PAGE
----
Foreign Secretary issues warning to Russia on ransomware

Gordon Corera
Security correspondent, BBC News
@gordoncoreraon Twitter

Published
image copyrightReuters
image captionDominic Raab addresses the G7 at a meeting in May

The foreign secretary Dominic Raab has issued a warning to Russia about sheltering those behind ransomware attacks.

Russia "can't just wave their hands and say it's nothing to do with them", he said.

"Even if it is not directly linked to the state they have a responsibility to prosecute those gangs and individuals."

Ransomware attacks delayed a return to the classroom in March at 80 schools and universities, he also revealed.

Mr Raab's remarks came as part of a keynote speech at the National Cyber Security Centre's (NCSC) CYBERUK conference on Wednesday - his first major speech on cyber-security issues.

Hostile state actors and criminal gangs want to undermine the foundations of society and democracy, he said.

There is a clash between authoritarian and democratic states playing out in cyber-space at the moment, he added, with malicious cyber-actors the "industrial-scale vandals of the 21st century".

He warned that cyber-attacks pose a real risk on a daily basis, with states using digital technology to sabotage and steal.

But criminal ransomware - in which people's data is held hostage until a payment is made - has also been of growing concern. A spate of ransomware attacks has hit companies and organisations.

media captionTechnology explained: what is ransomware?

Those educational institutions hit by ransomware earlier this year - affecting their ability to return to in-person teaching - included schools, colleges and universities, the foreign secretary said. The NCSC has already issued a series of alerts on the issue.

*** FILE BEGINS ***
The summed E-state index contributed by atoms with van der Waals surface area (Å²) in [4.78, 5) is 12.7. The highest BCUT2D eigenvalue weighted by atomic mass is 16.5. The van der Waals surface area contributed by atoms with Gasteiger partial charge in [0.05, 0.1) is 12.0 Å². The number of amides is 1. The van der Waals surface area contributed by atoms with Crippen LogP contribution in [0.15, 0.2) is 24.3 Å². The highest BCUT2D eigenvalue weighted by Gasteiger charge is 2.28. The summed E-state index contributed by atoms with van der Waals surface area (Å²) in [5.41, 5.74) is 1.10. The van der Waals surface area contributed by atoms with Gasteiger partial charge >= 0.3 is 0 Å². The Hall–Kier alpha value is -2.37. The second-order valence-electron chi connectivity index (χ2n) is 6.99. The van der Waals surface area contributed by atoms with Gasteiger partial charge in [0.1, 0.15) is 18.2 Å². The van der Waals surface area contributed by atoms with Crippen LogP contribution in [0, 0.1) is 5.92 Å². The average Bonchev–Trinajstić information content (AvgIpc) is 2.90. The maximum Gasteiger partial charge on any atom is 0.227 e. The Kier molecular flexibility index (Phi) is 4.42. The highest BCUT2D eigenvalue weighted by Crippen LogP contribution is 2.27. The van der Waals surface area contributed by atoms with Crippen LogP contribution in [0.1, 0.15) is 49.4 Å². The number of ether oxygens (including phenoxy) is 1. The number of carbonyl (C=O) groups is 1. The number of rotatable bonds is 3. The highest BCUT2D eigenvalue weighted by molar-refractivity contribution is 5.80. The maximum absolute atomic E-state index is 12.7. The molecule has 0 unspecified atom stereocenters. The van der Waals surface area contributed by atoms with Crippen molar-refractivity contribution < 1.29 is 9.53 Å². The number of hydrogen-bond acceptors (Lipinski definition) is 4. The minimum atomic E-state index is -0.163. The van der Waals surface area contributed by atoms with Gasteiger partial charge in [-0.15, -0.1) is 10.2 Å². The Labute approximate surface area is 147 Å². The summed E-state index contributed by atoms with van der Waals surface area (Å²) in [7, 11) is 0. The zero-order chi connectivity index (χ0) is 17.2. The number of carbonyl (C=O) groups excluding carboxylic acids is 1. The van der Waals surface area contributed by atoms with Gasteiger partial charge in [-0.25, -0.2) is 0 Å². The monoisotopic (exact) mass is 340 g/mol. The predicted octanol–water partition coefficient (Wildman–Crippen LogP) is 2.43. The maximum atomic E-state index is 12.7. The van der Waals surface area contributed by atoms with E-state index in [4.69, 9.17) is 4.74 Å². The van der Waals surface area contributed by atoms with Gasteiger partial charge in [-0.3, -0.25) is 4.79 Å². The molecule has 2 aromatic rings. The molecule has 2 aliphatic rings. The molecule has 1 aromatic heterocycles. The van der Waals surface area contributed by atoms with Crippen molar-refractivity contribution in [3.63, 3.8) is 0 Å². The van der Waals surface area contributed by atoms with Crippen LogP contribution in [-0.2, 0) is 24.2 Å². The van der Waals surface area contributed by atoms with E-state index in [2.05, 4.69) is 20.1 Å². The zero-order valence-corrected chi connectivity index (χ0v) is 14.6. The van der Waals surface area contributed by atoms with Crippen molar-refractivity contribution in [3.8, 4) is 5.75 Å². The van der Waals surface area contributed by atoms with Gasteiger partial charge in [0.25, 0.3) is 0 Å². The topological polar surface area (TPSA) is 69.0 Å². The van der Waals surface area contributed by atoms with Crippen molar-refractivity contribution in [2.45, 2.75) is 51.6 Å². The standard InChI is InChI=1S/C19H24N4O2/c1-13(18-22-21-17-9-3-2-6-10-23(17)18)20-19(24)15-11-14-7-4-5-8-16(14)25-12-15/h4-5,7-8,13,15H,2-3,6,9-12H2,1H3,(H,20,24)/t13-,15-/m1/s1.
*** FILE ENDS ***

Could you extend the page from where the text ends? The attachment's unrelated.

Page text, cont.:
At the moment, the US company Colonial Pipeline is still dealing with a major ransomware attack which shut down a pipeline supplying nearly half the fuel for America's east coast. That attack has been linked to a criminal group called DarkSide, which is believed to be based in Russia.

US authorities have not accused the Russian government of being directly involved, but former US intelligence officials have said that such groups could not operate without at least the tacit approval of Russian intelligence or political leaders.

The Foreign Secretary called on Russia to take action.

He described a "marathon" and a "war of attrition" to deal with hostile activity, and said the UK would keep shining a light on predatory activities as it had done recently with Russia.

He also said the UK would target those who attempted to harm it. He pointed to the creation of the new National Cyber Force which will carry out offensive operations and said its work would include denying criminal gangs access to their infrastructure and undermining their network.

He also announced £22m in new funding to support cyber capacity building in other countries - including working with Interpol to set up a cyber-operations hub in Africa.

Speaking at the same multi-day conference on Tuesday, the Home Secretary Priti Patel came out against the paying of ransoms.

"Government has a strong position against paying ransoms to criminals, including when targeted by ransomware," she said, warning that it did not guarantee a successful outcome, and risked encouraging criminality.

She also announced plans to review the Computer Misuse Act, which has been criticised as outdated.

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